324. Telegram From the Embassy in Laos to the Department of State1
2005. For Cumming and Parsons. Reference Embassy telegram 1980.2 Am pleased to report that from conversation last night between DCM and Nhouy Abhay, Deputy Prime Minister, we may still be able to avoid intervening to extent which had previously seemed required to assure avoiding certain disaster in elections. If Nhouy’s account reflects views Prime Minister Kou Abhay and King as it may because Minister Interior who was present throughout conversation did not demur, it would appear that Kou and Nhouy are already taking energetic moves in general direction which we had hoped to quietly inspire. While Nhouy hopeful that rift between LHL and CDNI can be healed and is confident that he and his brother can enforce unity in government [less than 1 line of source text not declassified] Embassy [less than 1 line of source text not declassified] believe that quiet but strong and clearly-stated US encouragement to each of principal CDNI, FAL, and LHL leaders to cooperate fully will still be required if any such plan to bring about a united effort and a single slate is to succeed.
As reported in Embassy telegrams 2002 and 20043 Kou and Nhouy’s plan involves development list 59 “government” or “national” candidates roughly one for each Muong selected not by a committee nor by Somsanith, who as Minister Interior will otherwise be in charge of elections, but by Nhouy and Kou whose selection could not be challenged as being either pro-LHL or pro-CDNI.
Individuals will be chosen who will really win their seats by popularity with their constituents. It will not be hard to find the 60. Each candidate will be given necessary funds and will take right approach which will be one of getting really close to people even though this may not necessarily mean having to walk to every village. Because candidates will be “government” and not party candidates they will enjoy far more prestige and chance of election. Minorities will be “treated like people,” as Lao with no distinction being made. Nhouy referred frequently to his previous conversation with Ambassador Smith and DCM (memos conversation December 4 and 7),4 to his [Page 732] brother Kou’s radio speech (Embassy telegram 1978)5 which Nhouy said must be read weighing every word. (Prime Minister had particularly emphasized personal “man-to-man” approach by members of government and their principal subordinates to villagers.) A registration will be undertaken which will provide registration cards “for all reliable Lao.” Nhouy expects that PL elements will “take to bush” during registration and many of them already live in bush anyhow. Thus they will not have necessary registration cards when voting takes place. Establishment of security for villages is not a difficult problem for arms can and should be issued to more of the reliable villagers as soon as they have been distinguished carefully from unreliable ones. Nhouy felt that contrary to last elections it is not necessary and one should not attempt to distribute “dollar derived funds” to the people. Simple supplies and expense money and transportation are all that should be required.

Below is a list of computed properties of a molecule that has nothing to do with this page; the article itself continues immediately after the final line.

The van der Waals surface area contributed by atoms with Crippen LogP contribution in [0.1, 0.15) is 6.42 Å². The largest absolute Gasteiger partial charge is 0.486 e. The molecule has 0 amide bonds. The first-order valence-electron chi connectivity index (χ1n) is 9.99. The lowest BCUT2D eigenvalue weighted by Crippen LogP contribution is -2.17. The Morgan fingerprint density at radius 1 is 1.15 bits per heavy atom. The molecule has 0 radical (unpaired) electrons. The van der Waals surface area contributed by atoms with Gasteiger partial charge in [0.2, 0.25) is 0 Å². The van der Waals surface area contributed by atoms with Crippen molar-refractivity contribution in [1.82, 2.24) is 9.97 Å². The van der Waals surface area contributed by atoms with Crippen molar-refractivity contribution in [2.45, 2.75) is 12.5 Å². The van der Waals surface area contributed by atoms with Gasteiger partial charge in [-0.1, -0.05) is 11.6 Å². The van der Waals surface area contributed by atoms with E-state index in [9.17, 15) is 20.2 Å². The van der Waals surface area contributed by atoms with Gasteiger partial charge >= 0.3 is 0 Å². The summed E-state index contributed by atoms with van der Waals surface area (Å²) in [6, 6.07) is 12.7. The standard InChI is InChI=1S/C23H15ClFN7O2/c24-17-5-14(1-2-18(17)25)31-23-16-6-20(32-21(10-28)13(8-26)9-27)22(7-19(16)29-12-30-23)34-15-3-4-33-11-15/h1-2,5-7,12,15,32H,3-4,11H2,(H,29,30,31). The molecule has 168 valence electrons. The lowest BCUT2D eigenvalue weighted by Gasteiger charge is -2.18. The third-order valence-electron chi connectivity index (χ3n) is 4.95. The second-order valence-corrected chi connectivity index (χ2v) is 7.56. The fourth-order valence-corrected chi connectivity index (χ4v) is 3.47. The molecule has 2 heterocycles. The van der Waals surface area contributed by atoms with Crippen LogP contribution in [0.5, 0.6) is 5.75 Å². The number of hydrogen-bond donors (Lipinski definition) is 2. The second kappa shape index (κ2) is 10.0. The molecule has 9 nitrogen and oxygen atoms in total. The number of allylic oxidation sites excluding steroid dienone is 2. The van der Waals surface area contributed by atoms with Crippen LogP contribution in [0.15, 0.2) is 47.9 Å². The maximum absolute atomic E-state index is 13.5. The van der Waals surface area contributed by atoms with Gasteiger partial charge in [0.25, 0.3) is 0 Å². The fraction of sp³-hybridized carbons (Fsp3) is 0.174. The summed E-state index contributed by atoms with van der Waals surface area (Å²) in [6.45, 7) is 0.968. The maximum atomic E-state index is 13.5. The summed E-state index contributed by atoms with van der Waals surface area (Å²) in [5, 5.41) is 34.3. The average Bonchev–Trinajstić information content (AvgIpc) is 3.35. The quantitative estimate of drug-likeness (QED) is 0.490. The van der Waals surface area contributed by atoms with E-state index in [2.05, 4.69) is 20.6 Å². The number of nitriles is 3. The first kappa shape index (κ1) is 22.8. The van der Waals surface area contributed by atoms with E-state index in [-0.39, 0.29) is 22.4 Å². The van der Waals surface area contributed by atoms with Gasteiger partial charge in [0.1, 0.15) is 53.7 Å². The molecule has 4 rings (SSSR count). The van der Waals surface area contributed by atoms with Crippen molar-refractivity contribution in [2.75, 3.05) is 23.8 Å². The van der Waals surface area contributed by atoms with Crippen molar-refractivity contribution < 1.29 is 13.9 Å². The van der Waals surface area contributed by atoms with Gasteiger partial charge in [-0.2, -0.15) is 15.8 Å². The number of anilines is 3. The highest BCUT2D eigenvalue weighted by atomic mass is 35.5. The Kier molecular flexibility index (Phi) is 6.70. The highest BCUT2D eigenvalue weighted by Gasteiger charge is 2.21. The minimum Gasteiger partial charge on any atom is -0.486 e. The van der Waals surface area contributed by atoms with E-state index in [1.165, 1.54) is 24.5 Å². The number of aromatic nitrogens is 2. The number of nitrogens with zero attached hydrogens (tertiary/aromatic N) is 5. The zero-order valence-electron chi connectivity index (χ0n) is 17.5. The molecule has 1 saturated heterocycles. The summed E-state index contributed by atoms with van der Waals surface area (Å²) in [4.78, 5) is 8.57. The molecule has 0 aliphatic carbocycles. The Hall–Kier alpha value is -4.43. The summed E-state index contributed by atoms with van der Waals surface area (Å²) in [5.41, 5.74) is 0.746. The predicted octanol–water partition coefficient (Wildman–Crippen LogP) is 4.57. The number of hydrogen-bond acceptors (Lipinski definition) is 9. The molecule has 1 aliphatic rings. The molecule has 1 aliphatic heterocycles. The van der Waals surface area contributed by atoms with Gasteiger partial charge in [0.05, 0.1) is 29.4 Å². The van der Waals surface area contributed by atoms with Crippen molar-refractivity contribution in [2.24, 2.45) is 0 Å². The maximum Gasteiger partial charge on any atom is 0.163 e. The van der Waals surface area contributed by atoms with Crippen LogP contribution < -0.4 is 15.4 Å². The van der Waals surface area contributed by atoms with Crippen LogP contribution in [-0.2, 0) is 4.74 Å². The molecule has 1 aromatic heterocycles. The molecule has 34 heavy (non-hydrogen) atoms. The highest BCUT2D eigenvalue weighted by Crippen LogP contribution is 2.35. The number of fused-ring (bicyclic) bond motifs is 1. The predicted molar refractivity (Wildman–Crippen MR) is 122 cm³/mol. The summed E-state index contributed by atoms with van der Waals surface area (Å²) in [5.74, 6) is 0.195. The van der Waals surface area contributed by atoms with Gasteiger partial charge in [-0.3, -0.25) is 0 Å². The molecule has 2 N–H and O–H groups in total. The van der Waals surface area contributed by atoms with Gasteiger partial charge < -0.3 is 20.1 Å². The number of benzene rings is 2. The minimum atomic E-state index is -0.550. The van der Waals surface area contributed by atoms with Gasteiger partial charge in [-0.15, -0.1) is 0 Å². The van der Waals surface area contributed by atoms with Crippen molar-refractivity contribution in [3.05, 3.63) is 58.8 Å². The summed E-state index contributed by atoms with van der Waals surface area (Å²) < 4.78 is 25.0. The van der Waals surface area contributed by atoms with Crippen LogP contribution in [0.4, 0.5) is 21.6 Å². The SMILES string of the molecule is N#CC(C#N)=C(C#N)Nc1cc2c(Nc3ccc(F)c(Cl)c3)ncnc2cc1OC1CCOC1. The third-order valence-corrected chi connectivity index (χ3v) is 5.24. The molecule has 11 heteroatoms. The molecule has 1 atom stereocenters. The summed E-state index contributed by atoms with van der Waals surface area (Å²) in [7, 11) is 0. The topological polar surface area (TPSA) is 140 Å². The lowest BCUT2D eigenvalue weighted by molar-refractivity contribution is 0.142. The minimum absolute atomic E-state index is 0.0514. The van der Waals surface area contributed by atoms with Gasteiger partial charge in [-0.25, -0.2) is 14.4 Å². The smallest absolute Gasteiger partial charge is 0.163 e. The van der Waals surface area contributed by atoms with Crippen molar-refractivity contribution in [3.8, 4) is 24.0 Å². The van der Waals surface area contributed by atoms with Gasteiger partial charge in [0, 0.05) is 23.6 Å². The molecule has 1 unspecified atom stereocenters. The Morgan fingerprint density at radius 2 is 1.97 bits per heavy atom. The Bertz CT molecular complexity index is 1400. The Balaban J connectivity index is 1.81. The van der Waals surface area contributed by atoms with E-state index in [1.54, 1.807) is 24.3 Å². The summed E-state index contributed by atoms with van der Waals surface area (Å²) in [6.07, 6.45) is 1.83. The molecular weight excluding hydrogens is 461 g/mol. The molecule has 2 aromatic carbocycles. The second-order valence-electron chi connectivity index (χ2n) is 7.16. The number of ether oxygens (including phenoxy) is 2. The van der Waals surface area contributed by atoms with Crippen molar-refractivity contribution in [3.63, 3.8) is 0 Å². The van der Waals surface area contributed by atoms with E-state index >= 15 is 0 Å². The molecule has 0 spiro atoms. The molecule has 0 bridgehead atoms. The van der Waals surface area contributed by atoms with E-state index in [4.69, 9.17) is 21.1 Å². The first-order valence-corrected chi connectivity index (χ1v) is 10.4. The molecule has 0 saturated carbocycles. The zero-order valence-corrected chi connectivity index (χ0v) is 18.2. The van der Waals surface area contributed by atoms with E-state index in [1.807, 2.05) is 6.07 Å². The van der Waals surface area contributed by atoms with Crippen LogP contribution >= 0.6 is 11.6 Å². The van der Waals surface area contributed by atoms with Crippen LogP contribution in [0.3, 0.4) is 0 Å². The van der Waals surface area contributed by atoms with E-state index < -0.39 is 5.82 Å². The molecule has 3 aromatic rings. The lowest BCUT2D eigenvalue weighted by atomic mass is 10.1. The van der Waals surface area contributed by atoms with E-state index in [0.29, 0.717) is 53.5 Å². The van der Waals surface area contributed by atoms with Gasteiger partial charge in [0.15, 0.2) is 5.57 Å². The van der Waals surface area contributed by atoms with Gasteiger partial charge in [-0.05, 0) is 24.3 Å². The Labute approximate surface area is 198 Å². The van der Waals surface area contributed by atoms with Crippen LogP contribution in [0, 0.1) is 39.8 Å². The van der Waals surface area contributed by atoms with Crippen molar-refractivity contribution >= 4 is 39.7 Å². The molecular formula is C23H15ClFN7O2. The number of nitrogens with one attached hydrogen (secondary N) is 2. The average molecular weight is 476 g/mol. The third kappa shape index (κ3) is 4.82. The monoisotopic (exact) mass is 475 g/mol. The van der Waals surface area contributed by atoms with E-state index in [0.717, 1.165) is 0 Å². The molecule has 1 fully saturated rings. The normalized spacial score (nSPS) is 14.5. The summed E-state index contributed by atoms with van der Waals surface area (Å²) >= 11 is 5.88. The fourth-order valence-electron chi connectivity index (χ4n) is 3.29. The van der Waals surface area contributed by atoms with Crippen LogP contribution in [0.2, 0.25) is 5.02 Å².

I hope to see both Kou and Nhouy tomorrow or Friday and may get further indications of their thinking.
- Source: Department of State, Central Files, 751J.00/1–1360. Top Secret; Priority; [distribution indicator not declassified].↩
- Both dated January 14. (Department of State, Central Files, 751J.13/1–1460 and 751J.00/1-1460, respectively)↩
- Neither found.↩
- Telegram 1978, January 11, contained a summary of an 11-minute address to the nation by the new Prime Minister, Kou Abhay, on January 10. Kou stated as goals for his government peace among the Lao, close communication between the government and the people, and improved standards of hygiene and living. In foreign affairs, Kou stressed “peaceful co-existence” and “viligant neutrality.” As a final goal, Kou assured his listeners that he hoped to turn the government over to younger and more dynamic Lao leaders after the elections. (Department of State, Central Files, 751J.13/1–1160)↩